Searching over 5,500,000 cases.


searching
Buy This Entire Record For $7.95

Download the entire decision to receive the complete text, official citation,
docket number, dissents and concurrences, and footnotes for this case.

Learn more about what you receive with purchase of this case.

Gutierrez v. Bock

United States District Court, Ninth Circuit

July 2, 2013

Daniel Oquita Gutierrez, Petitioner,
v.
Warden Richard A. Bock, et al., Respondents.

ORDER

D. THOMAS FERRARO, Magistrate Judge.

Petitioner Daniel Gutierrez, presently incarcerated at the Arizona State Prison - Yuma-Cheyenne Unit, in San Luis, Arizona, has filed a Petition for Writ of Habeas Corpus pursuant to 28 U.S.C. § 2254. Before this Court are the Petition (Doc. 1), Respondents' Answer (Doc. 9), and Petitioner's reply and supplement thereto (Docs. 11, 12). The parties consented to exercise of jurisdiction by a Magistrate Judge, pursuant to 28 U.S.C. § 636(c)(1). (Doc. 10.) The Court finds that the petition should be denied.

FACTUAL AND PROCEDURAL BACKGROUND

Petitioner was convicted in the Superior Court of Pima County of three counts of aggravated assault with a deadly weapon, two counts of aggravated assault resulting in serious physical injury, one count of aggravated assault resulting in temporary but substantial disfigurement and one count of manslaughter. (Doc. 9, Ex. B at 1-2.) He was sentenced to a total term of imprisonment of 66 years. ( Id. at 2.)

The Arizona Court of Appeals summarized the facts, taking them in the light most favorable to the prosecution, as follows:

In December 2004, Gutierrez and his girlfriend went to a house party for a friend's twenty-first birthday. Inside the house were a "deejay" and about forty to sixty guests. Sometime around two a.m., a fight broke out between two men in the front room of the house. Another man, apparently not directly involved in that altercation, fired two shots toward the crowded house as he backed out the front door. Two witnesses who were in the front yard observed the shooting and saw the shooter run past them down the street.
Three victims inside the house were seriously injured as a result of the shooting....
After the shooting, the gunman ran away from the house, jumped a fence, and entered another yard. Shortly afterward, a neighbor saw a man come from that direction and get into a dark-colored pickup truck with large lifted "four-by-four" tires. Gutierrez and his girlfriend drove to the party in a black pickup truck matching that description. Police found the gun used in the shootings in a nearby backyard. No fingerprints were identified on the gun, shell casings founds at the scene, or on the live rounds still in the gun. A criminalist, however, later matched Gutierrez's DNA with a sample found on the grip of the gun.

( Id. at 2-3.)

Petitioner filed a direct appeal, which was denied on March 17, 2008. (Doc. 9, Ex. B.) Petitioner did not seek review with the state supreme court and the court of appeals issued its mandate on May 20, 2008. ( Id., Ex. C.) On June 19, 2008, Petitioner filed a Notice of Post-conviction Relief (PCR). ( Id., Ex. D.) After holding an evidentiary hearing, the trial judge denied the PCR petition on the merits. ( Id., Ex. G.) Petitioner sought review at the court of appeals, which granted review but denied relief on the merits. ( Id., Ex. J.) Review at the supreme court was denied on September 30, 2010; subsequently, the appellate court issued a mandate on November 15, 2010. ( Id., Exs. K, L.)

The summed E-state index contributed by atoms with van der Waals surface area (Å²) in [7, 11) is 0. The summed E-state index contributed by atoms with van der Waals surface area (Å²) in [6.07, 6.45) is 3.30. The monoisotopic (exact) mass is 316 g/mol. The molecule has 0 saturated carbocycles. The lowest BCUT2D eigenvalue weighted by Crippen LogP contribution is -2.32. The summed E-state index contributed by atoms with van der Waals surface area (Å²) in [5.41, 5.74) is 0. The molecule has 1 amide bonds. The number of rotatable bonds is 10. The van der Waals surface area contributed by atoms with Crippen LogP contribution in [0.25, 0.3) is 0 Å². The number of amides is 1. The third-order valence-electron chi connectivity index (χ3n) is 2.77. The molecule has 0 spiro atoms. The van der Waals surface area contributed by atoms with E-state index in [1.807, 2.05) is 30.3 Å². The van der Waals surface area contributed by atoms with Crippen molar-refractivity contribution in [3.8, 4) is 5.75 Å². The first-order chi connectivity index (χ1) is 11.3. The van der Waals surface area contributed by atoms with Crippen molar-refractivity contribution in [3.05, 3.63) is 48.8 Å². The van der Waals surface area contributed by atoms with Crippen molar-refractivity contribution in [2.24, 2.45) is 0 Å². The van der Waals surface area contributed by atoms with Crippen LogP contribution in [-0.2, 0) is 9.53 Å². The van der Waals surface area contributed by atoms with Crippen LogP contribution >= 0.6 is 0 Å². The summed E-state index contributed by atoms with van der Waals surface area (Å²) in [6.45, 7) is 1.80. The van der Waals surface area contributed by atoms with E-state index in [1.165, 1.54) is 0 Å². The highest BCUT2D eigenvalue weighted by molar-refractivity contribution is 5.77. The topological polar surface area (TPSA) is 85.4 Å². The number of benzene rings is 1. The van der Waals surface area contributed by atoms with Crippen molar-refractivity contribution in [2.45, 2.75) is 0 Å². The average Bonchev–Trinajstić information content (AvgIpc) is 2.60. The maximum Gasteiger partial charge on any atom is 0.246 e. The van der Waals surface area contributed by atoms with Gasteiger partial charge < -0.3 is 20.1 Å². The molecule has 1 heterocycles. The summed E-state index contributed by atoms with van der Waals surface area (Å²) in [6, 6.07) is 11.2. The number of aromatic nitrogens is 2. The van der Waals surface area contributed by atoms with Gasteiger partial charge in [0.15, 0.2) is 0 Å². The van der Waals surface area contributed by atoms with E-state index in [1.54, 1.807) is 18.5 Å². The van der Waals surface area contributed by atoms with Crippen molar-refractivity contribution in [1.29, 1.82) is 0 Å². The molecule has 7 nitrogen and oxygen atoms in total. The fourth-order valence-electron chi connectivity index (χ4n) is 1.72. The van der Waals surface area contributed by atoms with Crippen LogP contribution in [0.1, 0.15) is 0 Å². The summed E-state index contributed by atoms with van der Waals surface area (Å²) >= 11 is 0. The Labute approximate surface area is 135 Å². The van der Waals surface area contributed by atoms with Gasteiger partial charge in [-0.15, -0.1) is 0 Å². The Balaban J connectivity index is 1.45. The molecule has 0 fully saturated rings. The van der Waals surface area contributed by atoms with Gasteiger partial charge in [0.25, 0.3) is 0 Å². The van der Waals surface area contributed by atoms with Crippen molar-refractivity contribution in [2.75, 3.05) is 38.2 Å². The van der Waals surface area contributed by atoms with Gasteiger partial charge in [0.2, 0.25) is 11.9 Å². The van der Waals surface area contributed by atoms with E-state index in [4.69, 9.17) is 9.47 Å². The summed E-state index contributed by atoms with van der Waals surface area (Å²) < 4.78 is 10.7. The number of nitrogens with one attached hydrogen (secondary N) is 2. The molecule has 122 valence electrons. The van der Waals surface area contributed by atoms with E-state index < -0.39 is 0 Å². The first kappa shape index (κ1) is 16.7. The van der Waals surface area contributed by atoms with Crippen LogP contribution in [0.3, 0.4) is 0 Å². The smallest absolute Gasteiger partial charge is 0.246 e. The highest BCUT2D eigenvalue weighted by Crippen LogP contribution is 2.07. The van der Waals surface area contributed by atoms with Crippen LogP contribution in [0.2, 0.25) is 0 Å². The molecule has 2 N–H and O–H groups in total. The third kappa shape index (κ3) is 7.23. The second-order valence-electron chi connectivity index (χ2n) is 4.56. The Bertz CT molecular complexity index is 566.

On March 1, 2011, Petitioner filed a second PCR notice. ( Id., Ex. M.) The PCR court found the claims precluded. ( Id., Ex. O.) The appellate court granted review but denied relief finding all of the claims precluded. ( Id., Ex. Q.) The court issued its mandate on June 29, 2012. ( Id., Ex. R.)

DISCUSSION

Respondents argue that all of Petitioner's claims are barred because the petition violates the statute of limitations and two of Petitioner's three claims are procedurally defaulted.

STATUTE OF LIMITATIONS

On September 28, 2012, Petitioner filed his federal habeas petition in this Court. (Doc. 1.) Under the Antiterrorism and Effective Death Penalty Act (AEDPA), federal petitions for writ of habeas corpus filed by state prisoners are governed by a one-year statute of limitations period. 28 U.S.C. § 2244(d)(1). The limitations period begins to run from the latest of:

(A) the date on which the judgment became final by the conclusion of direct review or the expiration of the time for seeking such review;
(B) the date on which the impediment to filing an application created by State action in violation of the Constitution or laws of the United States is removed, if the applicant was prevented from filing by such State action;
(C) the date on which the constitutional right asserted was initially recognized by the Supreme Court, if the right has been newly recognized by the Supreme Court and made retroactively applicable to cases on collateral review; or
(D) the date on which the factual predicate of the claim or claims presented could have been discovered through the exercise of due diligence.

Id.

In applying (d)(1)(A), the Court must assess when direct review of Petitioner's convictions became final. The Arizona Court of Appeals denied review on Petitioner's direct appeal on March 17, 2008, and his time to seek review in the Arizona Supreme Court expired thirty days later, on April 16, 2008. Ariz. R. Crim. P. 31.19. Thus, the judgment against Petitioner became final for purposes of § 2244(d)(1)(A) on that date.[1] See Hemmerle v. Schriro, 495 F.3d 1069, 1073-74 (9th Cir. 2007) (assessing § 2244 finality in light of the Arizona rules), cert. denied, 129 S.Ct. ...


Buy This Entire Record For $7.95

Download the entire decision to receive the complete text, official citation,
docket number, dissents and concurrences, and footnotes for this case.

Learn more about what you receive with purchase of this case.